A HINT TO THE COMMISSIONERS OF INCOMB Tax.-Wanted to knowFinally exeunt Clown and Pantaloon with all the cash, followed by what is the amount returned by the “property-men" of the pantoBritish public calling out “police."
mimes ? We think this might be introduced into one of our present pantomimes with considerable effect.
The MOST SERIOUS PART OF THE PANTOMIME.—The comic “business.”
“Two little babes dwelt in her hun ble cot,
One was her own—the other only lent to her:
Of gold snd silver regularly sent to her.
In my poor cradle—deeply, deeply cursing
My only birthright-an attentive nursing ! Sometimes, in hatred of my foster brother, I gnashed my gums—which terrified my mother.
EARY at heart and extremely ill In a dirty lodging, with fever down, Close to the Polygon, Somers Town. PALEY VOLLAIRE was an only son (For whyP His mother had had but one) and Paley herited gold and grounds Worth several hundred thousand pounds. But he, like many a rich young man, Through this magnificent fortune ran, And nothing was left for his daily needs But duplicate copies of mortgage deeds. Shabby and sorry and sorely sick He slept, and dreamt that the clock's "tick, tick," Was one of the Fates, with a long, sharp knife, Snicking off bits of his shortened life. He woke and counted the pips on the wallsThe out-door passengers' loud foot-falls, And reckoned all over, and reckoned again The little white tufts on his counterpane. A medical man to his bedside came (I can't remember that doctor's name) And said, “You'll die in a very short while If you don't set sail for Madeira's isle." “ Go to Madeira ? goodness me! I haven't the money to pay your fee! ” “Then, Paley VOLLAIRE," said the leech, "good bye, I'll come no more, for you're sure to die.” He sighed and he groaned and smote his breast, “Oh, send,” said he, "for FREDERICK WEST, Ere senses fade or my eyes grow dim, I've a terrible tale to whisper him!” Poor was FREDERICK's lot in life, A dustman he with a fair young wife, A worthy man with a hard-earned store, A hundred and seventy poundsor more.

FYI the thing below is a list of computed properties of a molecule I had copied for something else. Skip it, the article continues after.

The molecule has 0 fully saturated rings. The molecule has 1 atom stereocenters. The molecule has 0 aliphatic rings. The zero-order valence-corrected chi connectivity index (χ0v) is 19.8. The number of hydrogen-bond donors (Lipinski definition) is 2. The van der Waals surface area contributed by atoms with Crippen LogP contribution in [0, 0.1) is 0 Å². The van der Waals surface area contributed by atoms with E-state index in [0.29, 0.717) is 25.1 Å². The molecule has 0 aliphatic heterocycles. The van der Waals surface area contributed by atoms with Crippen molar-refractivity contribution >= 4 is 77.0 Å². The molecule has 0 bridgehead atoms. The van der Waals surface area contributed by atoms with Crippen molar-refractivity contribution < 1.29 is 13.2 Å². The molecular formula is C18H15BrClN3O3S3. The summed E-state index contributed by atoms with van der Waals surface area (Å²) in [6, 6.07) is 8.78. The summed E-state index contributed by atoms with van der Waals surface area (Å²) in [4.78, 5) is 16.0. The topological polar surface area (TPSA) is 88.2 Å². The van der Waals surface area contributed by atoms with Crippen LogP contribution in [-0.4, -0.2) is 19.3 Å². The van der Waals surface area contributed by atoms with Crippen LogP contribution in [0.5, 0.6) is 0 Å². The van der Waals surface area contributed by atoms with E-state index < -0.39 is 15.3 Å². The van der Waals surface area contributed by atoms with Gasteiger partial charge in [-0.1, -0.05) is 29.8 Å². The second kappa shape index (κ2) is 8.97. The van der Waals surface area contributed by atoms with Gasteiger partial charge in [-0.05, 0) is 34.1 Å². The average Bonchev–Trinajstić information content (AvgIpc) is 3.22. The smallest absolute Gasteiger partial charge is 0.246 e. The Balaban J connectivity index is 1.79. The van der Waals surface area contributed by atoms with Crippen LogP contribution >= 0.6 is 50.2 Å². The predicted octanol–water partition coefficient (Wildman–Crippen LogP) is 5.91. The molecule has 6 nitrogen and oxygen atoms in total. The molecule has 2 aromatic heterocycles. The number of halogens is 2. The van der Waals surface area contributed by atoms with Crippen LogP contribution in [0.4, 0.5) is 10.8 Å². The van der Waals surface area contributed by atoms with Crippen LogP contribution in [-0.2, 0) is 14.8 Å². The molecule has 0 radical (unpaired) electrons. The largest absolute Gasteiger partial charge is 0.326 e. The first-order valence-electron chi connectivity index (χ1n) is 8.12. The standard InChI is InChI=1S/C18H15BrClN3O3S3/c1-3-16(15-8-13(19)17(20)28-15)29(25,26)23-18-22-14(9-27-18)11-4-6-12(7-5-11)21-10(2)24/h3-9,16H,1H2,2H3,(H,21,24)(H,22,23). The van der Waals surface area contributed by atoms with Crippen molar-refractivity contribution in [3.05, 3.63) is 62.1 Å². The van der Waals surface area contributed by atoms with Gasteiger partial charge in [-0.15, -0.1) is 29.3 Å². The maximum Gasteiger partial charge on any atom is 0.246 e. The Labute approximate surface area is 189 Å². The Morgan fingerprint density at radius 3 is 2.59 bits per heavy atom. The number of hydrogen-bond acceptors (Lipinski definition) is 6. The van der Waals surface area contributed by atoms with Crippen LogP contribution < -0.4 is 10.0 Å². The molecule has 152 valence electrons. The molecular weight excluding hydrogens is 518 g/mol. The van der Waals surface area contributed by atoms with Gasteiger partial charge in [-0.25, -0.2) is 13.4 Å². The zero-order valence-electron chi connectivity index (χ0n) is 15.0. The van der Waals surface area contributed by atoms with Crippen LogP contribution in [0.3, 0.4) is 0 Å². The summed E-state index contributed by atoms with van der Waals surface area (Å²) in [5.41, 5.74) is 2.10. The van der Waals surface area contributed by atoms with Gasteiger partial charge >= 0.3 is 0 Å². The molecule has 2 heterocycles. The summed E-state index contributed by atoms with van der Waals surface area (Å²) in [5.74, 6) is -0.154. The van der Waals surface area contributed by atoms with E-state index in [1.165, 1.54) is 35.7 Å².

“One day-it was quite early in the week
I-in my cradle having placed the bantling-
But I could see his face with anger mantling.
No wickedness but I was game to try for it.
At any time, I only had to cry for it!
My foster brother—daily growing thinner,
And thrived amazingly on double dinner.
I bear it still—his property I squandered-
Into a Somers Town shake-down I've wandered !
I still may place you in your true position, Give me the pounds you've saved, and I'll resign
My noble dame, my rank, and my condition.
FREDERICK he was a simple soul,
VOLLAIRE, with many a groan,
FREDERICK came, and he said “Maybe,
Since first began the plot that I'm revealing,
Lived with her husband down in Dram-lane, Ealing.
Mark time! Some people have sneered because the Premier represents so small a constituency as Greenwich. They forget that it is an appropriate representation of one who has just reached the meridian of his power,
Be Blowed! Of all pantomimic characters Pantaloon is most to be envied-he 80 often comes in for a “thumping” legacy.